@James: Pretty much. Show me someone who insists on pursuing minutiae when demoing a game to new players, and I'll show you someone who probably isn't selling that game very well.

Thanks for the comments!

Zachary The First said...

Really, look at it this way: I would no more use all the rules to introduce someone Rifts than I would to GURPS or Rolemaster.

pseckler13 said...

Well, what I'm saying is you specifically mention megadamage- a lot of people don't like megadamage, but that seems like it would be a core part of the Rifts experience. Introducing an alternate system. If someone were running Rifts and said "No RCCs" or "No Coalition".. not a big deal. But if someone said "we're not going to use the MDC rules.. " that would be kind of a thing that would give me pause, especially if this wasn't mentioned until you got to the table (and presumably were beyond the point of a ticket refund). One thing you DO have going for you is there's no continuity in most convention games so people who do show up won't be that "invested" in their characters, that's probably easier for players to deal with. Still, the two things that I think are the most important to convention GMing are cognizance of time (a convention only lasts X hours, and you are going to be using up some fraction of that) and money (convention slots are often paid for with money, or the badge price). Even as a volunteer GM, you don't want to dissappoint a player-- because even if you never see a dime, you are in some fashion responsible to the player to deliver the experience they paid for and expect. Otherwise you might be wasting their time. So they'll hang around for the game because (after all) they paid for it, but then they might not be so happy that they got the bait and switch.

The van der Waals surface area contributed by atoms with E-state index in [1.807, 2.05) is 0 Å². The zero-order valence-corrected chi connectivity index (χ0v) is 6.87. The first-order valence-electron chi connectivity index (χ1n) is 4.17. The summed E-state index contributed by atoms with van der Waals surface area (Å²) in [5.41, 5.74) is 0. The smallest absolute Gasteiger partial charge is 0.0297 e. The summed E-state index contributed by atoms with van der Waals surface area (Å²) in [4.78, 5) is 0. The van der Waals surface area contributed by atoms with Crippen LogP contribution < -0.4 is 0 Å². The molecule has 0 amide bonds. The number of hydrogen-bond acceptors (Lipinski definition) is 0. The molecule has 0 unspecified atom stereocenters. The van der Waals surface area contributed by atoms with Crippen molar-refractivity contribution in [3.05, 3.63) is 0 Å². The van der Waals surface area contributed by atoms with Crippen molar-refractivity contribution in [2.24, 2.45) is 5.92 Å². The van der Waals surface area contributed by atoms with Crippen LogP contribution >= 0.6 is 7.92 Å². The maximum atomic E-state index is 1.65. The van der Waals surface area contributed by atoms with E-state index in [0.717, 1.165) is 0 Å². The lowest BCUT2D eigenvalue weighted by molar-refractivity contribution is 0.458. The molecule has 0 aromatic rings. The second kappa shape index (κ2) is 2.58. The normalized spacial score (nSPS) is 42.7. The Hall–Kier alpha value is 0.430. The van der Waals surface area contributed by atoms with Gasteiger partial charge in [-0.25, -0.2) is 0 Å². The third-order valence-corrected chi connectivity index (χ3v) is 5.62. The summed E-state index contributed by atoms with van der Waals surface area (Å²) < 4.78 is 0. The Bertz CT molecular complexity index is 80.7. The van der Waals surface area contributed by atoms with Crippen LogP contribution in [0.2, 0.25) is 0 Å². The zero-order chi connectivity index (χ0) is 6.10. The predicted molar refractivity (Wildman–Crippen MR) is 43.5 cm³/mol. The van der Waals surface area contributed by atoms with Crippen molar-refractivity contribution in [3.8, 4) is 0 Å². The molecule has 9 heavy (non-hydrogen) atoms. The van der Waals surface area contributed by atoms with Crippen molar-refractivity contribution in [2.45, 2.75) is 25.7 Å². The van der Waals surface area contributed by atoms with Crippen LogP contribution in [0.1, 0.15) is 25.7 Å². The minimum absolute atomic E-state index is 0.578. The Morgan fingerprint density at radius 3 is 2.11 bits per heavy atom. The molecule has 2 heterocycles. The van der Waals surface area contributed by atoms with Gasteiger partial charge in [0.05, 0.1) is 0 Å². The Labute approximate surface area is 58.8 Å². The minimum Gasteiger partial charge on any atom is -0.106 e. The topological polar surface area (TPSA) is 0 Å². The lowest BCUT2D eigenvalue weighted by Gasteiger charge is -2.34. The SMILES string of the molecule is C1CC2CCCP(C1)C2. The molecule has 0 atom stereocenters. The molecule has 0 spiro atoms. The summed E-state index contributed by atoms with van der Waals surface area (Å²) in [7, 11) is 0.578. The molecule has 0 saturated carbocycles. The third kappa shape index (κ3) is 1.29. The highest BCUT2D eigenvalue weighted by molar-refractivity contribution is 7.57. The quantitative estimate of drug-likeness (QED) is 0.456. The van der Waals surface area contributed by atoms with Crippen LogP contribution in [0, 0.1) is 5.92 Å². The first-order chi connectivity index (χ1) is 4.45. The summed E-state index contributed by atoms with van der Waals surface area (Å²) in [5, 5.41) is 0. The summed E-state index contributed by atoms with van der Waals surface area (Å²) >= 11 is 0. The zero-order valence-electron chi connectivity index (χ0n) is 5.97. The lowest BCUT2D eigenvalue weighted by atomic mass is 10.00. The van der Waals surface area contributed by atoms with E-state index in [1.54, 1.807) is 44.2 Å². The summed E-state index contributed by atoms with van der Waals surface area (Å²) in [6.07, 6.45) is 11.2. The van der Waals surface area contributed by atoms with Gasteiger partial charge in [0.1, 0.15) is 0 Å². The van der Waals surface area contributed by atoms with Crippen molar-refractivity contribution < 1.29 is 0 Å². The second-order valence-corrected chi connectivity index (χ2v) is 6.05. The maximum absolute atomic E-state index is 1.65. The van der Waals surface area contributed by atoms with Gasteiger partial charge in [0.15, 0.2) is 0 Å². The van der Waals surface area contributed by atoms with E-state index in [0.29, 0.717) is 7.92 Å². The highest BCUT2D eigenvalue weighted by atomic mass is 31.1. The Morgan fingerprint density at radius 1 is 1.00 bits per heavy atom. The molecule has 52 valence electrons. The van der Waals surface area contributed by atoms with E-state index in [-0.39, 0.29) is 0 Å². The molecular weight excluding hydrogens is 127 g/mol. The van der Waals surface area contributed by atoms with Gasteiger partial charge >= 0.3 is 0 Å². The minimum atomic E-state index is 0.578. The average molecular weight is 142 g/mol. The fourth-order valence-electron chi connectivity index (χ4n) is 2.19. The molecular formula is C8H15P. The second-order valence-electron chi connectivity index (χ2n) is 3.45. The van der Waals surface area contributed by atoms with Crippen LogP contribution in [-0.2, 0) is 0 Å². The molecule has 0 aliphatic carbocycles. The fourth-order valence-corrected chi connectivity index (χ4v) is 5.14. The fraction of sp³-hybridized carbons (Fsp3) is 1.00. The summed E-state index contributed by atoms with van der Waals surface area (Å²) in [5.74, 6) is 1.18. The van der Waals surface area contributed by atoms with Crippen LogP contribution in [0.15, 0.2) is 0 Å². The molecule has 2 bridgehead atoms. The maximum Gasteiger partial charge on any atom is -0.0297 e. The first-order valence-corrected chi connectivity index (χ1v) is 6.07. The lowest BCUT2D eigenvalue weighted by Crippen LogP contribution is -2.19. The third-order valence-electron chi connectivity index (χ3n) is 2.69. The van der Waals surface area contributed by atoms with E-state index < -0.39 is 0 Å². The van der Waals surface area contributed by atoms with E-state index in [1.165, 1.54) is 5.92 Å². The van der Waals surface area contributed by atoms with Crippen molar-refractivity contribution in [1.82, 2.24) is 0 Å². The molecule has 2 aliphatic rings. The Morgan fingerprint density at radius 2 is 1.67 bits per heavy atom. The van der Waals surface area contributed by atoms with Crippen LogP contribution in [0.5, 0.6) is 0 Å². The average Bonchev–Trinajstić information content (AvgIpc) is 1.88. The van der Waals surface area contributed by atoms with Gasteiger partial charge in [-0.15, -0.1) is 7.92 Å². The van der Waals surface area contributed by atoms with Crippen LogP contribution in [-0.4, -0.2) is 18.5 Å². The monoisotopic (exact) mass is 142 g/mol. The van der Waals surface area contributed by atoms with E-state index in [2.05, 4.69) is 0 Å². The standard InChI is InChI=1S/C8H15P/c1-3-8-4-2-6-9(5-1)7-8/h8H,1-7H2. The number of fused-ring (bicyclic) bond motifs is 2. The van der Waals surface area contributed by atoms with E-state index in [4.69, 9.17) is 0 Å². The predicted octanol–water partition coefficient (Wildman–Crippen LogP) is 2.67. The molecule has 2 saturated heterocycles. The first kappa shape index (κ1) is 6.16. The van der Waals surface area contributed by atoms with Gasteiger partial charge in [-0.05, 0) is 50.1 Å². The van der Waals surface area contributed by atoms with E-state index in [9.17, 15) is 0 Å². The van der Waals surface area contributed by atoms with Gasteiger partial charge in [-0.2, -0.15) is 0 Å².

pseckler13 said...

Whoops, I guess I can't edit that. I meant to say that "introducing an alternate system" (for MDC, for example) or throwing out a lot of rules at the last minute (or not mentioning it in the game description in the program) is a risky idea, because the player comes in expecting one thing and you delivered another.. In your mind you might be doing this totally kick ass mind blowing unexpected thing, but the player might still be disappointed because he was hoping to play (whatever game), paid for that, but basically something else.. and now he's thinking he really should have stuck with his friends who went off to True Dungeon (or whatever).

Dr-Rotwang said...

That's a lot of energy for a tired old fat dude like me. But I LOVE a fast-paced game.

Well -- quick, more than fast. Brisk, maybe. Keep thingsmoving, gloss over the boring stuff, and if need be, make the boring interesting. I like...

...

...I like wearing myself out that way.

Jeebus, now I wanna game.

Zachary The First said...

@pseckler: Agreed, I think. There’s some things in Rifts I won’t take out. I’m lucky that I’ve been GMing long enough that I think I have a pretty good feel for the feel and experience of Rifts. But I’m also very careful to ask for feedback after any convention game—I do little forms, so the players can slam me if they need to and escape before I read it. ;)

@doc: I think GMing can wear you out, for sure. There are nights after I’ve run where I’m wiped.

Nikolas said...

YOU CAN RUN RIFTS IN A CON! WoW! Still, even if you simplify your method to speed and pacing it is still hard to pull off.

I mean, your like running all "parallel" systems on uber multi-tasking. Especially when you have so little time to pick up on player body language or cues.

Bravo!